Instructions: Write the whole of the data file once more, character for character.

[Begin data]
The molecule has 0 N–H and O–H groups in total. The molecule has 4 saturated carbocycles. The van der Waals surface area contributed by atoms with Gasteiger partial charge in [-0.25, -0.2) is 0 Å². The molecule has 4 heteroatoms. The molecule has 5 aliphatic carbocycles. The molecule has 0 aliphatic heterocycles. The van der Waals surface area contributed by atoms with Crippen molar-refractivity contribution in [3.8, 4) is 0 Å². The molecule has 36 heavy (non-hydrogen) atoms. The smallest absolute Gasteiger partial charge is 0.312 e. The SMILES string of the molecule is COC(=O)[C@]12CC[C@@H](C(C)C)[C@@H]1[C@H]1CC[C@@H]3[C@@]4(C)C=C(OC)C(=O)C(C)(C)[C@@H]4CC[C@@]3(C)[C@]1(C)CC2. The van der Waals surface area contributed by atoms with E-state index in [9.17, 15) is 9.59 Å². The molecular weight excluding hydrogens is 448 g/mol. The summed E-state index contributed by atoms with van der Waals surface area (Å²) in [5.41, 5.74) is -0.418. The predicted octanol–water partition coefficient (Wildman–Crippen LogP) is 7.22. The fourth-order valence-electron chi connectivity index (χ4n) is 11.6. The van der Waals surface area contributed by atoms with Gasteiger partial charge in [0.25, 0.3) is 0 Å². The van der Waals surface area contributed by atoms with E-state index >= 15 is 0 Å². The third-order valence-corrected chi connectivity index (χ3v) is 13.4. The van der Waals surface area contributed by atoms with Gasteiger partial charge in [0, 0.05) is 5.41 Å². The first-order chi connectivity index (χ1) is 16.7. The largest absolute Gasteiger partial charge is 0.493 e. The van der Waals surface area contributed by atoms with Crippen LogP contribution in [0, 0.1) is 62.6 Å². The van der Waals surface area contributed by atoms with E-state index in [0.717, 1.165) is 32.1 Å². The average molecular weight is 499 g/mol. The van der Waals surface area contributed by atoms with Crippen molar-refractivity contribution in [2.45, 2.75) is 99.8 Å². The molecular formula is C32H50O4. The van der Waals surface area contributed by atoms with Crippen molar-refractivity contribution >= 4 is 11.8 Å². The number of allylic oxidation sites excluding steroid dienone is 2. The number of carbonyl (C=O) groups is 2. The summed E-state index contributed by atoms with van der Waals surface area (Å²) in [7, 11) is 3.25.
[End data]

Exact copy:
The molecule has 0 N–H and O–H groups in total. The molecule has 4 saturated carbocycles. The van der Waals surface area contributed by atoms with Gasteiger partial charge in [-0.25, -0.2) is 0 Å². The molecule has 4 heteroatoms. The molecule has 5 aliphatic carbocycles. The molecule has 0 aliphatic heterocycles. The van der Waals surface area contributed by atoms with Crippen molar-refractivity contribution in [3.8, 4) is 0 Å². The molecule has 36 heavy (non-hydrogen) atoms. The smallest absolute Gasteiger partial charge is 0.312 e. The SMILES string of the molecule is COC(=O)[C@]12CC[C@@H](C(C)C)[C@@H]1[C@H]1CC[C@@H]3[C@@]4(C)C=C(OC)C(=O)C(C)(C)[C@@H]4CC[C@@]3(C)[C@]1(C)CC2. The van der Waals surface area contributed by atoms with E-state index in [9.17, 15) is 9.59 Å². The molecular weight excluding hydrogens is 448 g/mol. The summed E-state index contributed by atoms with van der Waals surface area (Å²) in [5.41, 5.74) is -0.418. The predicted octanol–water partition coefficient (Wildman–Crippen LogP) is 7.22. The fourth-order valence-electron chi connectivity index (χ4n) is 11.6. The van der Waals surface area contributed by atoms with Gasteiger partial charge in [0.25, 0.3) is 0 Å². The van der Waals surface area contributed by atoms with E-state index >= 15 is 0 Å². The third-order valence-corrected chi connectivity index (χ3v) is 13.4. The van der Waals surface area contributed by atoms with Gasteiger partial charge in [0, 0.05) is 5.41 Å². The first-order chi connectivity index (χ1) is 16.7. The largest absolute Gasteiger partial charge is 0.493 e. The van der Waals surface area contributed by atoms with Crippen LogP contribution in [0, 0.1) is 62.6 Å². The van der Waals surface area contributed by atoms with E-state index in [0.717, 1.165) is 32.1 Å². The average molecular weight is 499 g/mol. The van der Waals surface area contributed by atoms with Crippen molar-refractivity contribution in [2.45, 2.75) is 99.8 Å². The molecular formula is C32H50O4. The van der Waals surface area contributed by atoms with Crippen molar-refractivity contribution >= 4 is 11.8 Å². The number of allylic oxidation sites excluding steroid dienone is 2. The number of carbonyl (C=O) groups is 2. The summed E-state index contributed by atoms with van der Waals surface area (Å²) in [7, 11) is 3.25.